The new Sag Harbor Community Band conductor on plans for the Fourth of July, his favorite 80’s pop band, and the difficulties of jumping in and rehearsing dozens of songs for the summer concert series in only two months time.
I took a look at you resume; it was very impressive, attending Columbia and Yale University, then later teaching at Yale. Why did you choose this lower profile position?
The community band is such a great tradition in Sag Harbor; it’s over 50 years old. It’s really amazing. As they describe it, it is really a bit of Americana right here in the village. I love band music; I’ve played band music and conducted band music for many years. I like making music on a regular basis and I’m already here in Amagansett doing freelance work. My family has been here for over 35 years and so I spent summers here growing up as far back as I can remember. I noticed the band was looking for a new conductor and it just seemed to fit with my schedule.
What did you know about the Community Band when you applied for the job?
I actually never heard them play until I auditioned for them this past spring. I’ve known about them for many years, but I’ve never actually heard them until just this year. They actually have a nice all-volunteer structure with several different officers and a board of directors. They seem to be a well-oiled machine performing every week at the American Legion and at the other various venues throughout the summer.
How are things starting between you and The Community Band?
Well, we have been in rehearsal since I took over in the beginning of May; we already performed once at the Memorial Day Parade and ceremony in Sag Harbor. We’ll be playing at the Southampton Fourth of July parade and our first Tuesday Night concert at the American Legion is the night after.
One part of my role as music director is programming all of the concerts, selecting the music. We have nine Tuesday night concerts and we play something like ten pieces per concert, it’s about 90 pieces of music to prepare for a season. That doesn’t even include holiday appearances. That’s quite a lot. You want to have a good mix of pieces that we play well plus new pieces that might challenge the group and challenge the audience.
Two months in, how would you characterize the band?
It’s a great group of people; everyone has been extremely welcoming and nice to me. It’s been a great experience meeting all the folks involved and making music with them as well. It’s a wide variety of people from high school students to retirees to professional musicians. It’s a great cross section of the Sag Harbor community.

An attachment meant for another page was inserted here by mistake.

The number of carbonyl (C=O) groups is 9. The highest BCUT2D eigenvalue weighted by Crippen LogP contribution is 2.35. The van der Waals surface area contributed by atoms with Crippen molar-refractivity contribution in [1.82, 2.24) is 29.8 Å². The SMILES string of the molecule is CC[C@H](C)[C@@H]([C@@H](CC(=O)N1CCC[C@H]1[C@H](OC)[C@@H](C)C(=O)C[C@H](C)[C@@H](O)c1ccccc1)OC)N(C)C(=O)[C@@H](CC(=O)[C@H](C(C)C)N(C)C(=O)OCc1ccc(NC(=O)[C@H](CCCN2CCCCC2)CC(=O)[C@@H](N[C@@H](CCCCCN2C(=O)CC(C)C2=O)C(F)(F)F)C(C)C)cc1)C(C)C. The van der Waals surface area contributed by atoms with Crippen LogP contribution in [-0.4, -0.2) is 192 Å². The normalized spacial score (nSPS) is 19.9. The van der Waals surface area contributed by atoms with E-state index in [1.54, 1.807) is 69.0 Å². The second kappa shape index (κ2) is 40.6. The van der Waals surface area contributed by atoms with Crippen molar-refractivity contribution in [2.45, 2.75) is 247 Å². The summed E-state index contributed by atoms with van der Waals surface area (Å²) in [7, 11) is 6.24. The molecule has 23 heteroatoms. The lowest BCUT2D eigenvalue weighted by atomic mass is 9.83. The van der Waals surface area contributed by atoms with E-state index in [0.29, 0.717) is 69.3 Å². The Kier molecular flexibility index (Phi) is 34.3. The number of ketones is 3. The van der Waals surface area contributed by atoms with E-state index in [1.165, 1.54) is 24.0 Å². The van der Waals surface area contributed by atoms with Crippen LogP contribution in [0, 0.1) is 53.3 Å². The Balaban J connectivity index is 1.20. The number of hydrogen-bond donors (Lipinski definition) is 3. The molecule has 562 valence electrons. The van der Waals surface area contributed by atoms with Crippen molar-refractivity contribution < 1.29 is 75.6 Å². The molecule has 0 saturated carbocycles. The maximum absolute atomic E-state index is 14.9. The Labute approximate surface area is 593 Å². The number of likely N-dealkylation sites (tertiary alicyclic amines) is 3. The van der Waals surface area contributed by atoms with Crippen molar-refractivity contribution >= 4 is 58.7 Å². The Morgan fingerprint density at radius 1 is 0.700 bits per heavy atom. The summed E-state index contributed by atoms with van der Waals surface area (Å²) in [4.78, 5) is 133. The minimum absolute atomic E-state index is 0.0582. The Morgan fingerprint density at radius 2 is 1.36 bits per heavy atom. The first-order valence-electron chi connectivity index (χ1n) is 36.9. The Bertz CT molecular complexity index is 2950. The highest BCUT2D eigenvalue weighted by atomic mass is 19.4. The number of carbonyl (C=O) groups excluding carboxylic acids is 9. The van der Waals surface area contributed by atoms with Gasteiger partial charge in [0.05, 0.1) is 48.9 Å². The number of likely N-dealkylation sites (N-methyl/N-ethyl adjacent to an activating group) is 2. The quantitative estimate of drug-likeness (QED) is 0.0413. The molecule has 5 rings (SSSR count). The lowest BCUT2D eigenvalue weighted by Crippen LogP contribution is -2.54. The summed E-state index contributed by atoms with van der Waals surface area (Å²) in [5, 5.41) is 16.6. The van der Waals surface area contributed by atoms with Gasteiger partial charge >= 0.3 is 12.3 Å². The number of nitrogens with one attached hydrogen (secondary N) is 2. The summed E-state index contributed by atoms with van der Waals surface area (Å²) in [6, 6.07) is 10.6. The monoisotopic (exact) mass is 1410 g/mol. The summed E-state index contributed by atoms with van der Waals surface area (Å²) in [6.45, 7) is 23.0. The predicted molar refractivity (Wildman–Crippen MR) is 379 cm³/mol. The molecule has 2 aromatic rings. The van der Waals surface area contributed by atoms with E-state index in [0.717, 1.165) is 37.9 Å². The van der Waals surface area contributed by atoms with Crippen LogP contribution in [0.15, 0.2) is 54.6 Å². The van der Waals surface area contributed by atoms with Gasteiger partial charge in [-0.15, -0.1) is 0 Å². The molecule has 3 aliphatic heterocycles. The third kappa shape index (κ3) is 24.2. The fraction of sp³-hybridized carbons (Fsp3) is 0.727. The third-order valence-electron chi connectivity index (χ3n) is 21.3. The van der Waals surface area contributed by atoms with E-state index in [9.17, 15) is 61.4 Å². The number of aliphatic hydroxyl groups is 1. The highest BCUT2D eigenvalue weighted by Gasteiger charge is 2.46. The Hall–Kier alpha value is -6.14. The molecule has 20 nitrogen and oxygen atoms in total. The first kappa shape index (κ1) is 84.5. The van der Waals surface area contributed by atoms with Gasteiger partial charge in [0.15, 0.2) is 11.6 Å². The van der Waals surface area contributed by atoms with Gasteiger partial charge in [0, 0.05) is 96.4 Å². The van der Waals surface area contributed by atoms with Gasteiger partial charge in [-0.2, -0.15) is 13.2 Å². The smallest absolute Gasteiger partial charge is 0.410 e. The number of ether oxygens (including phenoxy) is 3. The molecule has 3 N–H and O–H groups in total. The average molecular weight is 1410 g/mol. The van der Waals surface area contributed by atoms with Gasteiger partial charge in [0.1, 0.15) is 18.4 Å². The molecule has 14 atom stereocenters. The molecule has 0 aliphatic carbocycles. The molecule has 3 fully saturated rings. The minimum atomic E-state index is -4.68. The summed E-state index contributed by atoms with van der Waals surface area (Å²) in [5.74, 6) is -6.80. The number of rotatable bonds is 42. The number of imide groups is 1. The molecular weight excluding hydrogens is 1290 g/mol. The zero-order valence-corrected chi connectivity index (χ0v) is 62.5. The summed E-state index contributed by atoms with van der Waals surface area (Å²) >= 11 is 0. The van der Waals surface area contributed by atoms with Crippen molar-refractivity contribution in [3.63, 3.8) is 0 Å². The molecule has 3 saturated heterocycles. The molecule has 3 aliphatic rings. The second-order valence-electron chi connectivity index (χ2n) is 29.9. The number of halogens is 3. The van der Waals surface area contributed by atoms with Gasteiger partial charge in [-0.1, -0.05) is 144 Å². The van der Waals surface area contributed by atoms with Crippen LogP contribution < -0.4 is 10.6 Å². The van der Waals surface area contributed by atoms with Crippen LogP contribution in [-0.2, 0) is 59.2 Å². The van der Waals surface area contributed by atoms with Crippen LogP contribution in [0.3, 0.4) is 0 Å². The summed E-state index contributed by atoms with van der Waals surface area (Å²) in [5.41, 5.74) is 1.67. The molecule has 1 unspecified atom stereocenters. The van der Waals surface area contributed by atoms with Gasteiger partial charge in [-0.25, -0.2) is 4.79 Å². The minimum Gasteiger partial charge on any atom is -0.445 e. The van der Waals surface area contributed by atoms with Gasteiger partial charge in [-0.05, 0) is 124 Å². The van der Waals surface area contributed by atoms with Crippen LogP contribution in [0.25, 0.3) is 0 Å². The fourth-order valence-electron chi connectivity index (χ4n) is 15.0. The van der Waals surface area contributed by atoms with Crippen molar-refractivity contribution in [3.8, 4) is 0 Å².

Have there been any bumps in the road, joining and leading an already established group?
No, everything is actually going very well; I do have to say that it has been quite the challenge with only eight rehearsals to prepare 80 to 90 pieces of music. The great thing is that the band has played a lot of the music before so a lot of the work is my own homework. It’s been a busy couple of months getting caught up with the rest of the group.
You taught jazz at Yale University eleven years. Are you going to add in some jazz to the bands program?
Yeah, I got my undergrad degree at Yale…and then later I was the Music Director for the Yale Jazz Ensemble from 1997 to 2008. [The Community Band] actually already has a few pieces that are jazz influenced or jazz oriented already. I am a huge fan of jazz but this summer I don’t have a lot of flexibility to introduce new music to the band’s repertoire because…we wouldn’t have enough time to practice new pieces. In the next few years we’ll see how much jazz seeps into the band’s repertoire.
Fourth of July is right around the corner, I assume we will be hearing a lot of Sousa?
A lot of marches. John Philip Sousa is great; but personally I’m a big Henry Fillmore fan. I love the Fillmore marches. I don’t want to say that I like them more than the Sousa marches because that can be seen as sacrilegious in some ways; but I think because Sousa marches are played so often that the Fillmore marches are a little less formulaic. You can’t beat Sousa’s melodies, that’s part of the reason why they have lasted so long. The bottom line is I love them all equally.
Should the crowd be expecting any surprises at the parade?
I think in this transition year I am working with the recourses I have been handed so I don’t think there are any surprises; this year at least. It’s hard to predict the future but I’m looking forward to a future with the band when I can put a mark on the repertoire.
Your career seems to center around traditional music, do you have any musical guilty pleasures?
I have to say…pop music from the eighties, which I used to hate at the time, I find myself being very nostalgic for. I have to admit that Duran Duran’s greatest hits found its way into my music collection. I can’t deny it.